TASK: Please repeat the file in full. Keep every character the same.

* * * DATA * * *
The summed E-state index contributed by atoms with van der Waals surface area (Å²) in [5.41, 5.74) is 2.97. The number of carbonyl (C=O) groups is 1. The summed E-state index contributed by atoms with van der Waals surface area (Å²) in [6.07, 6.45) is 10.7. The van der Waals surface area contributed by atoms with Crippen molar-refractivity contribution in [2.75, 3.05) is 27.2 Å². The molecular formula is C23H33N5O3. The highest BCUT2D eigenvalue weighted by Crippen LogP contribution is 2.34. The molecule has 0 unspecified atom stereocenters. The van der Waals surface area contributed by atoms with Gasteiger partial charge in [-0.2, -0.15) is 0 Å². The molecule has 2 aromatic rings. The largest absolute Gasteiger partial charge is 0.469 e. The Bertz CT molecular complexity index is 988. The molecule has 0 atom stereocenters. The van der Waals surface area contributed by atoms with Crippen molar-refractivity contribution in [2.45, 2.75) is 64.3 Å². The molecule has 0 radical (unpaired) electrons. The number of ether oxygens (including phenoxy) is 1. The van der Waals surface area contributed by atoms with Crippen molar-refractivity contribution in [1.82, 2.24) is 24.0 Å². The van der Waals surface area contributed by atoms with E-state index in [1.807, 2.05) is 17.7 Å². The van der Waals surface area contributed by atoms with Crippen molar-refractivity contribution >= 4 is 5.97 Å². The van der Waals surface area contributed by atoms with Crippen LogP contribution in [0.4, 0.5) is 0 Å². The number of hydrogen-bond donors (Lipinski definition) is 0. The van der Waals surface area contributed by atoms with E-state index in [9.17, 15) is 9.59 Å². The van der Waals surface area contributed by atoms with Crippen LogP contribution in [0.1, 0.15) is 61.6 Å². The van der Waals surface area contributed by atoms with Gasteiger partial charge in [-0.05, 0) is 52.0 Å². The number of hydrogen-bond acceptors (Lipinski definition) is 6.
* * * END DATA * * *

The summed E-state index contributed by atoms with van der Waals surface area (Å²) in [5.41, 5.74) is 2.97. The number of carbonyl (C=O) groups is 1. The summed E-state index contributed by atoms with van der Waals surface area (Å²) in [6.07, 6.45) is 10.7. The van der Waals surface area contributed by atoms with Crippen molar-refractivity contribution in [2.75, 3.05) is 27.2 Å². The molecular formula is C23H33N5O3. The highest BCUT2D eigenvalue weighted by Crippen LogP contribution is 2.34. The molecule has 0 unspecified atom stereocenters. The van der Waals surface area contributed by atoms with Gasteiger partial charge in [-0.2, -0.15) is 0 Å². The molecule has 2 aromatic rings. The largest absolute Gasteiger partial charge is 0.469 e. The Bertz CT molecular complexity index is 988. The molecule has 0 atom stereocenters. The van der Waals surface area contributed by atoms with Crippen molar-refractivity contribution in [2.45, 2.75) is 64.3 Å². The molecule has 0 radical (unpaired) electrons. The number of ether oxygens (including phenoxy) is 1. The van der Waals surface area contributed by atoms with Crippen molar-refractivity contribution in [1.82, 2.24) is 24.0 Å². The van der Waals surface area contributed by atoms with E-state index in [1.807, 2.05) is 17.7 Å². The van der Waals surface area contributed by atoms with Crippen molar-refractivity contribution >= 4 is 5.97 Å². The van der Waals surface area contributed by atoms with Crippen LogP contribution in [0.4, 0.5) is 0 Å². The number of hydrogen-bond donors (Lipinski definition) is 0. The van der Waals surface area contributed by atoms with E-state index in [9.17, 15) is 9.59 Å². The van der Waals surface area contributed by atoms with Crippen LogP contribution in [0.1, 0.15) is 61.6 Å². The van der Waals surface area contributed by atoms with Gasteiger partial charge in [-0.05, 0) is 52.0 Å². The number of hydrogen-bond acceptors (Lipinski definition) is 6.